A few days ago (on the 25th), I finally added the alternatives framework to pkgsrc; haven't had a chance to write about it until now.
The actual implementation is very different from what I had in mind when I started. It is composed of an independent utility, pkg_alternatives, and a make module, alternatives.mk. The later accomplishes perfect integration of the former with pkgsrc, so that the use of alternatives during package development is as painless as possible.
First of all, and as I already discussed, this implementation uses wrappers in favor of symbolic links for better flexibility (specially across NFS-mounted trees).
WRT its use during development, the package author only has to create an additional file, namely ALTERNATIVES, which is automatically read during installation. Each line of this file is fed to the "pkg_alternatives -w register" command to add the given wrapper/alternative pair to the database. There is no need to define any special variable.
Furthermore, the pkg_alternatives utility has been reworked to support two modes of operation: the group (AKA package) mode and the wrapper mode. The former operates on a whole set of wrappers; each set is identified by the package name that created it. The later operates on independent wrappers, and can be used by the user to tune each wrapper to suit his needs.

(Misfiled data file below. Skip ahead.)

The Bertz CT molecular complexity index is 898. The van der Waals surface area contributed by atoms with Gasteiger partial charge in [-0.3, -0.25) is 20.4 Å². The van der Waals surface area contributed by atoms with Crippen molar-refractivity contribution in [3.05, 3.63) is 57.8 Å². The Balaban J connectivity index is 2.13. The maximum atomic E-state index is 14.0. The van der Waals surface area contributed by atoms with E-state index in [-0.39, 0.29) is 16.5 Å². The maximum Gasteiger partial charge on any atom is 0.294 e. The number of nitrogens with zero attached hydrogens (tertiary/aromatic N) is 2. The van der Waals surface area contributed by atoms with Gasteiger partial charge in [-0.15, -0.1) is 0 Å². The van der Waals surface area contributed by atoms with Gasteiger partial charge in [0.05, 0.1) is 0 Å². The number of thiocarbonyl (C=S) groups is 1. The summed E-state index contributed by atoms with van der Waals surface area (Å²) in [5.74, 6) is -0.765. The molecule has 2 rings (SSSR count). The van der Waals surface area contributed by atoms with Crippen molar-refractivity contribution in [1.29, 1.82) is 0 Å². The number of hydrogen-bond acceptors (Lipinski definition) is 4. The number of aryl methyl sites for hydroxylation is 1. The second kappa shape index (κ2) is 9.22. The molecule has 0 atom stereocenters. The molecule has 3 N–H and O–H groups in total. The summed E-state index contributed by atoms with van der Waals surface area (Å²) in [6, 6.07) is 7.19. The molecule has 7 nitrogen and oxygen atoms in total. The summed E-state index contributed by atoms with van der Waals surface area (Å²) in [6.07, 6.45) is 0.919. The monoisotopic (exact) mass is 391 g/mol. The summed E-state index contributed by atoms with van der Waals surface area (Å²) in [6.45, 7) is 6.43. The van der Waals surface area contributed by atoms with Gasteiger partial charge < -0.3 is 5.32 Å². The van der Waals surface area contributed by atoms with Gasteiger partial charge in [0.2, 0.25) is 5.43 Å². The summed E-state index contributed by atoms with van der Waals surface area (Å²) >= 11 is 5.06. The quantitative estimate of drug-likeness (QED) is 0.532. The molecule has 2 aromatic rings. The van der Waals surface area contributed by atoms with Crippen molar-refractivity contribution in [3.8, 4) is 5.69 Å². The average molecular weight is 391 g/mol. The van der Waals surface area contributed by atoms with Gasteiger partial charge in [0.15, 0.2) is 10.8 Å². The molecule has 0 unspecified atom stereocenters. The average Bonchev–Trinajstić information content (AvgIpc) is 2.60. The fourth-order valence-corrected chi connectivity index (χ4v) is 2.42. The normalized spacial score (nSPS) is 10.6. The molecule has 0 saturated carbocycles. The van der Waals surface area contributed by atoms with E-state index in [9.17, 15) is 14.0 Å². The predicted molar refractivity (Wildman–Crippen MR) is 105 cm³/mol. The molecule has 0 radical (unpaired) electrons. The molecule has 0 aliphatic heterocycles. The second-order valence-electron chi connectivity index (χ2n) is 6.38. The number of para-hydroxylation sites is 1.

At last, the alternatives framework has been made completely optional due to lots of complaints (and they were right). It will only be activated when the administrator explicitly installs the pkg_alternatives package. Otherwise, no wrappers will be created anywhere. And all of this is binary package friendly, of course.
At the moment, only vim and nvi have been converted to use this system. I will commit updates for both the Python and Java packages very soon, as there has been no more negative feedback.
Hope this makes pkgsrc a bit more powerful, specially when used on extremely reduced Linux distributions :-)